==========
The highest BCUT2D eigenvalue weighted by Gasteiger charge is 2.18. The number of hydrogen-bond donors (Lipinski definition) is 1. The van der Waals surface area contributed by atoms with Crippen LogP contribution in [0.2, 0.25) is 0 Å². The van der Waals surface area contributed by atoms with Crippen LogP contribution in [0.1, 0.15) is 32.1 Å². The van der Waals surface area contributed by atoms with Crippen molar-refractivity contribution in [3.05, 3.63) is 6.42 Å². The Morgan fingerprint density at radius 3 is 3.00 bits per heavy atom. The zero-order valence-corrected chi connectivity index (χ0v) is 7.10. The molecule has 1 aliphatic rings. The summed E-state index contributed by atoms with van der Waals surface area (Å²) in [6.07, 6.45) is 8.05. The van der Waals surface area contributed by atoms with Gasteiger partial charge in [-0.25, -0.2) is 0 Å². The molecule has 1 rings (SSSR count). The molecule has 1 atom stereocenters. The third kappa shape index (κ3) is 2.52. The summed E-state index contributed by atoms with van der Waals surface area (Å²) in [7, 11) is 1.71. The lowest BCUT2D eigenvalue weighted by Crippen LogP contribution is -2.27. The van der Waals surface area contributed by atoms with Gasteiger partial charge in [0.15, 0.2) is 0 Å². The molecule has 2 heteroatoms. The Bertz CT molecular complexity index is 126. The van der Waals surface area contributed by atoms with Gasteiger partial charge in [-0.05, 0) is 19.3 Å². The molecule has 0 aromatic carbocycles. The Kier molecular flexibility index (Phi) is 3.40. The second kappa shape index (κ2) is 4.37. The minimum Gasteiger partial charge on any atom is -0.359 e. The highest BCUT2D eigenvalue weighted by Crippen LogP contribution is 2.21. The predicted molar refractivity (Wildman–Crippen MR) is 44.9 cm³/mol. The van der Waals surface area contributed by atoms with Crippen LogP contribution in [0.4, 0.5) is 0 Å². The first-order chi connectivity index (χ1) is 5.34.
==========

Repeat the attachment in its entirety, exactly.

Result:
The highest BCUT2D eigenvalue weighted by Gasteiger charge is 2.18. The number of hydrogen-bond donors (Lipinski definition) is 1. The van der Waals surface area contributed by atoms with Crippen LogP contribution in [0.2, 0.25) is 0 Å². The van der Waals surface area contributed by atoms with Crippen LogP contribution in [0.1, 0.15) is 32.1 Å². The van der Waals surface area contributed by atoms with Crippen molar-refractivity contribution in [3.05, 3.63) is 6.42 Å². The Morgan fingerprint density at radius 3 is 3.00 bits per heavy atom. The zero-order valence-corrected chi connectivity index (χ0v) is 7.10. The molecule has 1 aliphatic rings. The summed E-state index contributed by atoms with van der Waals surface area (Å²) in [6.07, 6.45) is 8.05. The van der Waals surface area contributed by atoms with Gasteiger partial charge in [-0.25, -0.2) is 0 Å². The molecule has 1 rings (SSSR count). The molecule has 1 atom stereocenters. The third kappa shape index (κ3) is 2.52. The summed E-state index contributed by atoms with van der Waals surface area (Å²) in [7, 11) is 1.71. The lowest BCUT2D eigenvalue weighted by Crippen LogP contribution is -2.27. The van der Waals surface area contributed by atoms with Gasteiger partial charge in [0.15, 0.2) is 0 Å². The molecule has 2 heteroatoms. The Bertz CT molecular complexity index is 126. The van der Waals surface area contributed by atoms with Gasteiger partial charge in [-0.05, 0) is 19.3 Å². The molecule has 0 aromatic carbocycles. The Kier molecular flexibility index (Phi) is 3.40. The second kappa shape index (κ2) is 4.37. The minimum Gasteiger partial charge on any atom is -0.359 e. The highest BCUT2D eigenvalue weighted by Crippen LogP contribution is 2.21. The predicted molar refractivity (Wildman–Crippen MR) is 44.9 cm³/mol. The van der Waals surface area contributed by atoms with Crippen LogP contribution in [0.4, 0.5) is 0 Å². The first-order chi connectivity index (χ1) is 5.34.